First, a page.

Khamenei’s son, Seyed Mojtaba Khamenei is also in the running. While there are rumours he was being groomed for the position, Mojtaba Khamenei’s is very young at 45, with an incomplete religious education. He is linked to the IRGC, heavily involved in many of their economic deals and has had easy access to his father’s office, which translates into influence. That being said, appointing him would make it look like a hereditary process and role, which the Islamic Republic wants to avoid.
It is not possible to dismiss the idea that President Rouhani himself could also become the Supreme Leader. He has had a relatively good relationship with the current incumbent, which is part of the reason he was able to close to the nuclear deal, and he won the third most votes in the February 2016 elections. However, President Rouhani’s more outspoken stance since the nuclear deal has not won him any favours. The IRGC would likely contest his candidacy, if put forward, because of Rouhani’s attempts to minimise the role of the IRGC in the economy in particular.
While these are the candidates that emerge as likely today, the rapid changes within the Islamic Republic make it possible that new individuals will emerge as contenders in the future. Today, it would seem that Ayatollah Shahroudi is the most likely contender.
A number of likely scenarios therefore emergeFootnote 11. The next Supreme Leader will likely turn out to be a centrist or similar to Ayatollah Khamenei, perhaps even handpicked by him, fostering the existing political order. A more moderate Supreme Leader, who is more accountable to state institutions and the electorate than Khamenei could also emerge. The Islamic Republic could see the formation of a leadership council that would replace a single leader. While the eventual outcome is unlikely to be as clear cut as these scenarios, they provide a lens through which to estimate what is more or less possible. In addition, there are a number of new factors to consider in the next succession process, including the following.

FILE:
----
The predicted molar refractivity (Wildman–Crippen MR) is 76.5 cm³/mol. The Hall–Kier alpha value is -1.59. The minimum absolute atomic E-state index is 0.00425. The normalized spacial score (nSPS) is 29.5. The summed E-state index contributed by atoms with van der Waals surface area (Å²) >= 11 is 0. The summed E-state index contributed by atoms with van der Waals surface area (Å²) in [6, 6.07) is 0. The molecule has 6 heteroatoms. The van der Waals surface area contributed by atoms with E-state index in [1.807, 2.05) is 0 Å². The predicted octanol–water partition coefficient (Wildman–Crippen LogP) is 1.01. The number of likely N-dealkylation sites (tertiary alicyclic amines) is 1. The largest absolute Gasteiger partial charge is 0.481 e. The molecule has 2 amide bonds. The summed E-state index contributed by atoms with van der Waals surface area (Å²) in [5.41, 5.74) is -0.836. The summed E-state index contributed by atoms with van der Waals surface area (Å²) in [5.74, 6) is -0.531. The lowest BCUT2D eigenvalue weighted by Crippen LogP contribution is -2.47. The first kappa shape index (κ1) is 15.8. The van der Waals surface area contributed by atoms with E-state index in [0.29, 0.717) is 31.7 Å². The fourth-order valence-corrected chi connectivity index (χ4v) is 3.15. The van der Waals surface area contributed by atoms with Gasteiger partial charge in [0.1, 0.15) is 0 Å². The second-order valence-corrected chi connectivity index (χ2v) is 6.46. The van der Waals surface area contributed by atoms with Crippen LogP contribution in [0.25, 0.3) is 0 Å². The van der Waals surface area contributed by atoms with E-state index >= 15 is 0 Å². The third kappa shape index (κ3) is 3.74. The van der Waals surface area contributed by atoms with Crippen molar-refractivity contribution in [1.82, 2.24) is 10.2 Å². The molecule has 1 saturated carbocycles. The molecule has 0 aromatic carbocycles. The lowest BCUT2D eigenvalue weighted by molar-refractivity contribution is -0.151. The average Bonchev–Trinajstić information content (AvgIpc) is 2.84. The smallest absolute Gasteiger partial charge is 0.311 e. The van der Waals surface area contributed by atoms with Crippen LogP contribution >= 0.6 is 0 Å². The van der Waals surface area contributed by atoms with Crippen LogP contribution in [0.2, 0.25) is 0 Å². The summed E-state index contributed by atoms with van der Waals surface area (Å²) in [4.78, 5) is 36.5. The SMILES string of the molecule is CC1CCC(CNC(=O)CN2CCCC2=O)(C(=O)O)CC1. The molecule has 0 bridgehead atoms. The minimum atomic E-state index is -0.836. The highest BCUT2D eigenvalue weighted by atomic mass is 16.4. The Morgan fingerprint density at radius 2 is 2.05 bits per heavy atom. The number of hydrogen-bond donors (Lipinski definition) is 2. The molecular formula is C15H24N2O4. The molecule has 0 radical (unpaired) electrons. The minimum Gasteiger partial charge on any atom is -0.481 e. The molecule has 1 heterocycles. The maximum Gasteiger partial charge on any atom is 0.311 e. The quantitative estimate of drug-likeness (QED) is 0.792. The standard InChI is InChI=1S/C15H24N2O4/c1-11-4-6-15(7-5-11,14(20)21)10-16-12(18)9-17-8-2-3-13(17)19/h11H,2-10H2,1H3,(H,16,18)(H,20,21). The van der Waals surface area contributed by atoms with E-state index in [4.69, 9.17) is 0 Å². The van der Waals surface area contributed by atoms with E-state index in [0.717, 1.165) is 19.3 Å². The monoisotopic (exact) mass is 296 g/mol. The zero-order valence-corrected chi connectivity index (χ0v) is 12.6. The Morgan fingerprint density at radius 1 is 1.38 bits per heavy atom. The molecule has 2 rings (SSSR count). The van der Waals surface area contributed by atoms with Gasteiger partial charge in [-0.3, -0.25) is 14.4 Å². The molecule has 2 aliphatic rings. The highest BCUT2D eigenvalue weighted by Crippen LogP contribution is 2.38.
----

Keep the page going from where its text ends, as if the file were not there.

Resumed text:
Ayatollah Khamenei empowered the IRGC to compensate for his own lack of charisma and clerical credentials. In addition, the Iran-Iraq War, decades of sanctions and regional turmoil transformed the IRGC into a political, economic and military powerhouse, with wide-ranging powers and a presence in all sectors of life in Iran. They are loyal to Ayatollah Khamenei, but many are frustrated with the nuclear accord (Joint Comprehensive Plan of Action JCPOA) and feel their interests were side-lined.
...the IRGC is by no means a monolithic entity. While some are extreme hardliners, others believe in the benefits of the nuclear deal and a more open Iran.
The IRGC will want to influence the succession process and ensure the next leader is as loyal to them as they are to him. They will want the next Supreme Leader to safeguard their interests, especially in a post-nuclear deal context. But the IRGC is by no means a monolithic entity. While some are extreme hardliners, others believe in the benefits of the nuclear deal and a more open Iran.
The Islamic Republic’s legitimacy